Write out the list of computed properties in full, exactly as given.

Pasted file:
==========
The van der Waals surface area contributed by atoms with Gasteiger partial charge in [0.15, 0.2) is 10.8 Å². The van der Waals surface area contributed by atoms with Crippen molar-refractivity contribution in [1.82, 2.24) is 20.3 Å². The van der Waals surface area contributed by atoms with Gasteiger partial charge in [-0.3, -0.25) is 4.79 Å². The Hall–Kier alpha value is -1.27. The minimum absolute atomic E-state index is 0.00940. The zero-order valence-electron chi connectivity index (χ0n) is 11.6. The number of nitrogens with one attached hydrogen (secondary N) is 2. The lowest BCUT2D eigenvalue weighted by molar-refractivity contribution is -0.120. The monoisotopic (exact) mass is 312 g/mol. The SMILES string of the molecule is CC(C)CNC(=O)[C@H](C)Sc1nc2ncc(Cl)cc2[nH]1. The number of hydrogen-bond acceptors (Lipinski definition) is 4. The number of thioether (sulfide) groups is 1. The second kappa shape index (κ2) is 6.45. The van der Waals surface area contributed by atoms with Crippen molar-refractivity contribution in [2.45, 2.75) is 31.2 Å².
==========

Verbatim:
The van der Waals surface area contributed by atoms with Gasteiger partial charge in [0.15, 0.2) is 10.8 Å². The van der Waals surface area contributed by atoms with Crippen molar-refractivity contribution in [1.82, 2.24) is 20.3 Å². The van der Waals surface area contributed by atoms with Gasteiger partial charge in [-0.3, -0.25) is 4.79 Å². The Hall–Kier alpha value is -1.27. The minimum absolute atomic E-state index is 0.00940. The zero-order valence-electron chi connectivity index (χ0n) is 11.6. The number of nitrogens with one attached hydrogen (secondary N) is 2. The lowest BCUT2D eigenvalue weighted by molar-refractivity contribution is -0.120. The monoisotopic (exact) mass is 312 g/mol. The SMILES string of the molecule is CC(C)CNC(=O)[C@H](C)Sc1nc2ncc(Cl)cc2[nH]1. The number of hydrogen-bond acceptors (Lipinski definition) is 4. The number of thioether (sulfide) groups is 1. The second kappa shape index (κ2) is 6.45. The van der Waals surface area contributed by atoms with Crippen molar-refractivity contribution in [2.45, 2.75) is 31.2 Å².